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What is a civil union?

In the United States, a civil union is a marriage-like legal status, currently only issued to new couples in a few states: Colorado, Hawaii, Illinois, and New Jersey. Originally established to provide many of the same protections that a marriage offers to both same-sex and heterosexual couples, a civil union is different from marriage in that is only recognized at the state level. When same-sex marriage was made legal across the United States in 2015, some existing civil unions were converted to marriages, however many couples still opt for and remain in civil unions today.

What rights do civil unions provide?

In states where they are still issued or recognized, civil unions often share the same protections as marriages. These generally include:

    • Estate planning: When your spouse dies, you can inherit all of their assets without incurring taxes.
    • Employment: You can be covered by your spouse's employment benefits, such as health insurance; and you have the right to bereavement leave if your spouse passes away.
    • Healthcare: You may have the right to make medical decisions on behalf of your spouse, as well as have unlimited visitation privileges, if they are sick.
    • Parental rights: You and your spouse may share joint parental rights over your children.
    • Property: You may co-own property as joint owners and have the right of survivorship if one spouse passes away.
    • Separation: You can seek alimony if your civil union is dissolved.
    • Spousal privilege: You cannot be forced to testify against your spouse in court.
    • Taxes: You can file state taxes jointly. (Though federal taxes still have to be filed separately.)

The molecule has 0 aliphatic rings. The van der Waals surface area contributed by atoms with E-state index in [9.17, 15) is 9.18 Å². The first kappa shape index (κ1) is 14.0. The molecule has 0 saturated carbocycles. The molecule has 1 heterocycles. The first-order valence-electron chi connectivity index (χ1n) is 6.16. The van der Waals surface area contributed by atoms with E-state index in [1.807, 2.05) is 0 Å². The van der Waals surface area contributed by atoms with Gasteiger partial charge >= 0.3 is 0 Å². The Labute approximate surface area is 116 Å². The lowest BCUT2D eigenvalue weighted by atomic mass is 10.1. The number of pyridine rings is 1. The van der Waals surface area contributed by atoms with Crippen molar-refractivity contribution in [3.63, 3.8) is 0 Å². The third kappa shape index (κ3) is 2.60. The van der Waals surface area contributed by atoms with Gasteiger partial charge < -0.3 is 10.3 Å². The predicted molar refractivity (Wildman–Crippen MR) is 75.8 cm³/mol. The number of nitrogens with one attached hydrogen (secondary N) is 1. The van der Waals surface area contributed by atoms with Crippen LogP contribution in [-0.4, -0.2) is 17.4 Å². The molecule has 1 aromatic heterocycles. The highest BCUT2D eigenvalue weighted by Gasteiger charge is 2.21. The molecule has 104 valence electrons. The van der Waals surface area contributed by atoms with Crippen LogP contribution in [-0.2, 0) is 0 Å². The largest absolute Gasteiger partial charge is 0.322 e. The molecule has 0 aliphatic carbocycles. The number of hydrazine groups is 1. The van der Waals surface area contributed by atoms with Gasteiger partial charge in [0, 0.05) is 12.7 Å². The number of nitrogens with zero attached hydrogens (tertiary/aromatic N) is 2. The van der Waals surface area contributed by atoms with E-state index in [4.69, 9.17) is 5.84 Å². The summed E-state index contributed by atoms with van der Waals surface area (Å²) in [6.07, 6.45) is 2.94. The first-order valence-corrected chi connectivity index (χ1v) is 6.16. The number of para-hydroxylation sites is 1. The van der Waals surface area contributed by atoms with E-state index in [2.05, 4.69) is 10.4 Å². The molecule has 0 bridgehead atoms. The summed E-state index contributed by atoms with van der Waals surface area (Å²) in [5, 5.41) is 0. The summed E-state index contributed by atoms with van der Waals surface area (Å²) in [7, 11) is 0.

While these rights are the same in marriage, the primary difference is that civil union partners are only guaranteed these protections within the state. A civil union does not entitle a couple to the federal benefits that only marriage can provide.

    What federal benefits do marriages provide?

    In addition to the above, marriage grants couples certain unique rights and protections at the federal level. These include:

    • Immigration: Married or engaged individuals are able to file visa petitions for a spouse or fiancé(e) who isn't a citizen.
    • Social Security: The Social Security Administration (SSA) does not guarantee that it will recognize all civil unions when determining eligibility for benefits, but it does recognize all marriages. That said, the SSA does encourage anyone to apply for benefits regardless of whether you are in a marriage or civil union.
    • Tax: You may file federal taxes jointly.
    • Veterans: Surviving spouses of veterans may be eligible for health coverage, educational assistance, and home loan programs, among other benefits.

    As a result of the differences noted above, is is important to consider which option is best for your new family. Though a prenuptial agreement isn't the most romantic item on the wedding planning agenda, it's the only way to protect you and your assets before entering a marriage or civil union. A lawyer can answer any questions that you might have about the process.

This article contains general legal information and does not contain legal advice. Rocket Lawyer is not a law firm or a substitute for an attorney or law firm. The law is complex and changes often. For legal advice, please ask a lawyer.


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